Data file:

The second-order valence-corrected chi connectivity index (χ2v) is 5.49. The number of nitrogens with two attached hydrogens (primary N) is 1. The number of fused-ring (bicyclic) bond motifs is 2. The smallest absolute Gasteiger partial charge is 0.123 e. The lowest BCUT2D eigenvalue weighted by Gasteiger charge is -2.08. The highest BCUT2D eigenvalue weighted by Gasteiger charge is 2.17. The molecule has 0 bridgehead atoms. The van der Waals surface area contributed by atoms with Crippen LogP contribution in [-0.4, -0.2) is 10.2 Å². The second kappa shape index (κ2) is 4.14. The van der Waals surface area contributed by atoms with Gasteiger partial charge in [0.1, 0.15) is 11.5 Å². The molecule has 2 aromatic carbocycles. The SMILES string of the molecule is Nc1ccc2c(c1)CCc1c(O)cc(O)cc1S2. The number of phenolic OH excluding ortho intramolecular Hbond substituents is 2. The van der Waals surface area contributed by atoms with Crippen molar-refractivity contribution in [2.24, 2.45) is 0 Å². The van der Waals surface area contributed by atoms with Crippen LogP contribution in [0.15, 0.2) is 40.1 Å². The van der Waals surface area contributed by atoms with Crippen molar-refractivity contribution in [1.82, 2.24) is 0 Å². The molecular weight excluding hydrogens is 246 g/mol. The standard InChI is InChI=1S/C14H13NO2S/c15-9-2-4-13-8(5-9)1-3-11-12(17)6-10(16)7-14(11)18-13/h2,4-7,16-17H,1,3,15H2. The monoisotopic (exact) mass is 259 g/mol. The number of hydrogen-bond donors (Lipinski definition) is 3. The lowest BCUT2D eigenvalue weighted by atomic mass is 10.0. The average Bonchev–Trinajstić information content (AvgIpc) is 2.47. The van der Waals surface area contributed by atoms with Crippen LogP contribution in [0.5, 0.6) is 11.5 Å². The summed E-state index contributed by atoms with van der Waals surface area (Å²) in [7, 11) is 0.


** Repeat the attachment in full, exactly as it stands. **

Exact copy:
The second-order valence-corrected chi connectivity index (χ2v) is 5.49. The number of nitrogens with two attached hydrogens (primary N) is 1. The number of fused-ring (bicyclic) bond motifs is 2. The smallest absolute Gasteiger partial charge is 0.123 e. The lowest BCUT2D eigenvalue weighted by Gasteiger charge is -2.08. The highest BCUT2D eigenvalue weighted by Gasteiger charge is 2.17. The molecule has 0 bridgehead atoms. The van der Waals surface area contributed by atoms with Crippen LogP contribution in [-0.4, -0.2) is 10.2 Å². The second kappa shape index (κ2) is 4.14. The van der Waals surface area contributed by atoms with Gasteiger partial charge in [0.1, 0.15) is 11.5 Å². The molecule has 2 aromatic carbocycles. The SMILES string of the molecule is Nc1ccc2c(c1)CCc1c(O)cc(O)cc1S2. The number of phenolic OH excluding ortho intramolecular Hbond substituents is 2. The van der Waals surface area contributed by atoms with Crippen molar-refractivity contribution in [2.24, 2.45) is 0 Å². The van der Waals surface area contributed by atoms with Crippen LogP contribution in [0.15, 0.2) is 40.1 Å². The van der Waals surface area contributed by atoms with Crippen molar-refractivity contribution in [1.82, 2.24) is 0 Å². The molecular weight excluding hydrogens is 246 g/mol. The standard InChI is InChI=1S/C14H13NO2S/c15-9-2-4-13-8(5-9)1-3-11-12(17)6-10(16)7-14(11)18-13/h2,4-7,16-17H,1,3,15H2. The monoisotopic (exact) mass is 259 g/mol. The number of hydrogen-bond donors (Lipinski definition) is 3. The lowest BCUT2D eigenvalue weighted by atomic mass is 10.0. The average Bonchev–Trinajstić information content (AvgIpc) is 2.47. The van der Waals surface area contributed by atoms with Crippen LogP contribution in [0.5, 0.6) is 11.5 Å². The summed E-state index contributed by atoms with van der Waals surface area (Å²) in [7, 11) is 0.